On anniversary of McDonald video release, no sign of federal case

SHARE On anniversary of McDonald video release, no sign of federal case

U.S. Attorney Zachary Fardon at dais with police Supt. Eddie Johnson (left) on July 26, 2016. | Ashlee Rezin/Sun-Times

Shortly after Laquan McDonald was killed in a hail of bullets by Chicago Police Officer Jason Van Dyke in October 2014, U.S. Attorney Zachary Fardon huddled with Cook County State’s Attorney Anita Alvarez and the FBI to discuss their parallel investigations of the shooting.

Van Dyke is now facing a murder charge in Cook County criminal court, and a Cook County grand jury is investigating whether officers lied in their reports.

What’s less clear is where Fardon’s investigation stands today. One year after his office insisted its investigation “remains active and ongoing,” the federal probe now appears to be on hold.

But former federal prosecutor and Chicago Police Board President Lori Lightfoot shared a different theory Monday during a Better Government Association panel about the legacy of the McDonald shooting on police reform.

“By early December 2014, that case was with the U.S. attorney’s office and the FBI. And then nothing happened,” Lightfoot said. “So frankly, one of the questions that we got to ask ourselves is, what happened with the U.S. attorney’s office? Why is it that now, two years later, nothing’s happened? Now, I think the truth is, that we can all conclude — and there are many former prosecutors here in the room — we know what happened, which is that case got closed.”

She said the U.S. attorney’s office “didn’t do its job.” And when asked why, Lightfoot responded, “I think that’s a question that you’re going to have to ask my friend and former colleague, Zach Fardon, because I think he’s the only one who knows how to answer it.”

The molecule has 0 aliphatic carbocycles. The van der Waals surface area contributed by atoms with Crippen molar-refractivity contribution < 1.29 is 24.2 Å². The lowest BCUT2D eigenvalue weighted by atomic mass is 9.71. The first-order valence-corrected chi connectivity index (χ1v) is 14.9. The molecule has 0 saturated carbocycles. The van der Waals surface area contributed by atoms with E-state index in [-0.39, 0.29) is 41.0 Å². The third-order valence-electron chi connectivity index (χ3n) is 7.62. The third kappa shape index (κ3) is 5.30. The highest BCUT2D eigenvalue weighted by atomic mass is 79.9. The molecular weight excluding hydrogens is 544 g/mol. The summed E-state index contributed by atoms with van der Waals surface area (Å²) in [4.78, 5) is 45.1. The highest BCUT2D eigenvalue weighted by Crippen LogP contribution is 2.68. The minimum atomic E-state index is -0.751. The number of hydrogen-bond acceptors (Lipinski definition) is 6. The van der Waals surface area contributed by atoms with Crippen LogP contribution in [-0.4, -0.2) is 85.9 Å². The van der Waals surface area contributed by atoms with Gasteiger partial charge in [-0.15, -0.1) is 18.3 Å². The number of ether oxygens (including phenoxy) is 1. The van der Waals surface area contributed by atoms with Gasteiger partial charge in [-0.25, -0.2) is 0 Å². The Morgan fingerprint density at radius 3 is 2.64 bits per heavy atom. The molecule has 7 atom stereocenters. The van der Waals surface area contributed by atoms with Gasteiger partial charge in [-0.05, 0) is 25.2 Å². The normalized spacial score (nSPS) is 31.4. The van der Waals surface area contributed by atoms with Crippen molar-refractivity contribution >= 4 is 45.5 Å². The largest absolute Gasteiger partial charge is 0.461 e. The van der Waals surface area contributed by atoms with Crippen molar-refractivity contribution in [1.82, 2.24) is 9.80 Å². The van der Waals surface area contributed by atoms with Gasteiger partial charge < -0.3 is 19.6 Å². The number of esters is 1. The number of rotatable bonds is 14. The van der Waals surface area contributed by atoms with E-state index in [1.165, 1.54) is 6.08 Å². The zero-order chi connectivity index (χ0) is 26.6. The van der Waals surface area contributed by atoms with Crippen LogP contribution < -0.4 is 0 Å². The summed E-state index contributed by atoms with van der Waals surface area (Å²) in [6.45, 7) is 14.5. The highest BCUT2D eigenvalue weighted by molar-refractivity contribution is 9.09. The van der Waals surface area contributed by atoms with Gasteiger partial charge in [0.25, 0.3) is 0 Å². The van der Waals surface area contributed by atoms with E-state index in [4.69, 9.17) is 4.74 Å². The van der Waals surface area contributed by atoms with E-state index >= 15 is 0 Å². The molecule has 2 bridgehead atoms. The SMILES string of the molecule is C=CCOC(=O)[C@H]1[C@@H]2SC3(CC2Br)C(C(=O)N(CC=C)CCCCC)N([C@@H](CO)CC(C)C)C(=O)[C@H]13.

RELATED STORY: Has there been enough change a year after McDonald video release?

A spokesman for the U.S. attorney’s office wouldn’t comment. But Fardon alluded to the McDonald case during a Sept. 26 speech to the City Club. Fardon discussed the interplay between state and federal prosecutors, and he suggested his office is waiting to see how Cook County’s prosecution plays out.

“When the state decides to charge an officer, my office often will wait rather than risk jamming up the state’s prosecution,” Fardon said. “When we make that decision to wait, we monitor the state case to see how it is resolved, and once the state case is done, we make a decision whether or not to charge federally. In making that decision, the key factor is whether we think the state result, including any prison sentence, has rendered justice.”

Fardon also said there are times when, even if his office has enough evidence to prosecute, he’ll defer to state authorities. He said double jeopardy laws could kick in — and interfere with a state prosecution — if he charges someone first. And the state’s murder and manslaughter charges carry a heavier penalty.

“The state often carries a bigger criminal stick than the feds” when it comes to the use of excessive force by police officers, Fardon said. “Whether we like it or not, that’s the reality.”

Van Dyke’s attorney, Dan Herbert, said he “has no knowledge of the U.S. attorney’s position.”

Cook County Judge Leroy Martin Jr. recently appointed Patricia Brown Holmes as a special prosecutor to investigate whether officers lied to cover up for Van Dyke. Holmes, a former Cook County associate judge and former assistant U.S. attorney, may also look into the conduct of the officers’ supervisors.

A dashboard camera on a police vehicle provided video showing Van Dyke firing at McDonald on Oct 20, 2014, while the troubled 17-year-old walked away with a knife in his hand — contradicting officers’ reports that McDonald lunged at police with the knife.

Chicago Police Supt. Eddie Johnson has moved to fire Van Dyke, along with three officers and a sergeant who he has found lied about the shooting.

The Cook County state’s attorney had opened a criminal investigation on Nov. 4, 2014, after obtaining a copy of the video of the shooting. Fardon then met with Alvarez and the head of the FBI on Dec. 8, 2014 and a federal investigation was opened, authorities said.

On April 15, 2015, the City Council voted to pay McDonald’s family a $5 million legal settlement, before the family even filed a lawsuit. It wasn’t until a year ago — on Nov. 24, 2015 — that the city released the controversial shooting video to the public and Alvarez charged Van Dyke with murder.

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